It could become Europe’s cheapest electric car.
Renault has officially confirmed that it intends to launch a budget EV in Europe under its Dacia brand. According to its end-of-year financial results report for 2019, it aims to launch an all-electric Twingo Z.E. in 2020, while the electric Dacia is slated for reveal sometime in 2021 - 2022.
And it’s not an electric version of the Duster, which has soared in popularity in Europe and other markets over the last few years (although such a model is still in the cards, since a mule was spotted one year ago). Renault calls this future budget EV the “Dacia Urban City car,” hinting at the fact that in terms of size, it will slot below its Sandero subcompact.
It has been speculated that this Dacia EV will be a rebranded version of the Renault City K-ZE, a China-only all-electric crossover that was first shown at the 2018 Paris motor show. These speculations may prove true, because the K-ZE (the EV version of the Renault Kwid) already kind of looks like a Dacia model, hinting at the fact that it was planned from the start to be suitable to bear both the Renault diamond badge and the Dacia bottle cap opener badge.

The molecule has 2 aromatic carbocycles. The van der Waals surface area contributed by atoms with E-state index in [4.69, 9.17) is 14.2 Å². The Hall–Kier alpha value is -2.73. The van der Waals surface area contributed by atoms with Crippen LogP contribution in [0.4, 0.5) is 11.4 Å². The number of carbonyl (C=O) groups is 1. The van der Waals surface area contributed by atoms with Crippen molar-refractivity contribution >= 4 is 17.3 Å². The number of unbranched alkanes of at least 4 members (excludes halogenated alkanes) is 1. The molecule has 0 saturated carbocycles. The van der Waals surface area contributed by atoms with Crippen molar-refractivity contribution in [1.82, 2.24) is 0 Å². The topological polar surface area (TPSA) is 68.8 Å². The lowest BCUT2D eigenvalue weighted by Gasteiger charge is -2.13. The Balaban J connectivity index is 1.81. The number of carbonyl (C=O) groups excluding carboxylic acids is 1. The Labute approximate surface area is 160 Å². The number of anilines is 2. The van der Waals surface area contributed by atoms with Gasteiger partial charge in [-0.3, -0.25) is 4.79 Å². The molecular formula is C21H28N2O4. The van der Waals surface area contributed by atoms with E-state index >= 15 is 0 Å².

The Dacia Urban city car’s specs will undoubtedly be similar (if not indentical) to those of the Chinese market K-ZE. It has a not very powerful 45 horsepower electric motor whose maximum torque output is 125 Nm (92 pound-feet), and it draws from a 26.8 kWh battery pack - top speed is 105 km/h (65 mph)
Its claimed range, calculated based on the old NEDC cycle, is 271 km (168 miles), but it will probably drop to around 200 km (124 miles) or even lower, as per the new WLTP test procedure. It has also been speculated that the Dacia EV really is a rebranded Renault K-ZE, then it will continue to be manufactured in China and shipped to Europe, and not built at Dacia’s main plant in Romania.
The fact that the French automaker would bring a version of the K-ZE to Europe was confirmed back in 2019 by Olivier Murguet, Renault’s Sales Manager, that bringing the model to the Old Continent would be “a first step.” He went on to state that it would incur some reengineering in order to improve its safety credentials, as well as changing its charging port to be compatible with what’s used in Europe; he also confirmed it would be renamed, when interviewed by automobilwoche.de.
Last but not least, since this is a Dacia, whose models mainly sell because they offer an unbeatable value for money proposition, the brand’s first EV will surely undercut rivals in this respect. Expect it to cost from as little as €15,000 ($16,260), seriously undercutting similar size rivals like the VW e-Up! which can be had from around €20,000 ($21,680).
Gallery: 2019 Renault City K-ZE
This is considerably more than what it costs in China, where it can be had from the equivalent of around €8,000 ($8,760).